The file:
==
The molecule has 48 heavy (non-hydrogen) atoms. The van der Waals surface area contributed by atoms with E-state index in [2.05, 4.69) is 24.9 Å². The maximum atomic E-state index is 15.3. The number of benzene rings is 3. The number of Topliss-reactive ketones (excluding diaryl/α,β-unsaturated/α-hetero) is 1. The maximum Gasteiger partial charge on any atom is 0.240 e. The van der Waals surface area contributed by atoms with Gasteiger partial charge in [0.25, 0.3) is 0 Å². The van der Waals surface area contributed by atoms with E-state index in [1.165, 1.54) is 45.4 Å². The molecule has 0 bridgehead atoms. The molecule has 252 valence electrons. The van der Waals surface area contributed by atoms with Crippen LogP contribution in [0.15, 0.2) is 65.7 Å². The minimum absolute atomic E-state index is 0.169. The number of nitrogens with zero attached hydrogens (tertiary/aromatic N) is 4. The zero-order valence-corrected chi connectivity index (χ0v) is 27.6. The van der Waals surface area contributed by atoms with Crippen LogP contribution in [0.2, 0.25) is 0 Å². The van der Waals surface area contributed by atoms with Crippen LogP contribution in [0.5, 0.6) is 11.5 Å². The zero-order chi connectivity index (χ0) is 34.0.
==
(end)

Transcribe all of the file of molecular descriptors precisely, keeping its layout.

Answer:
The molecule has 48 heavy (non-hydrogen) atoms. The van der Waals surface area contributed by atoms with E-state index in [2.05, 4.69) is 24.9 Å². The maximum atomic E-state index is 15.3. The number of benzene rings is 3. The number of Topliss-reactive ketones (excluding diaryl/α,β-unsaturated/α-hetero) is 1. The maximum Gasteiger partial charge on any atom is 0.240 e. The van der Waals surface area contributed by atoms with Gasteiger partial charge in [0.25, 0.3) is 0 Å². The van der Waals surface area contributed by atoms with E-state index in [1.165, 1.54) is 45.4 Å². The molecule has 0 bridgehead atoms. The molecule has 252 valence electrons. The van der Waals surface area contributed by atoms with Crippen LogP contribution in [0.15, 0.2) is 65.7 Å². The minimum absolute atomic E-state index is 0.169. The number of nitrogens with zero attached hydrogens (tertiary/aromatic N) is 4. The zero-order valence-corrected chi connectivity index (χ0v) is 27.6. The van der Waals surface area contributed by atoms with Crippen LogP contribution in [0.2, 0.25) is 0 Å². The van der Waals surface area contributed by atoms with Crippen LogP contribution in [0.5, 0.6) is 11.5 Å². The zero-order chi connectivity index (χ0) is 34.0.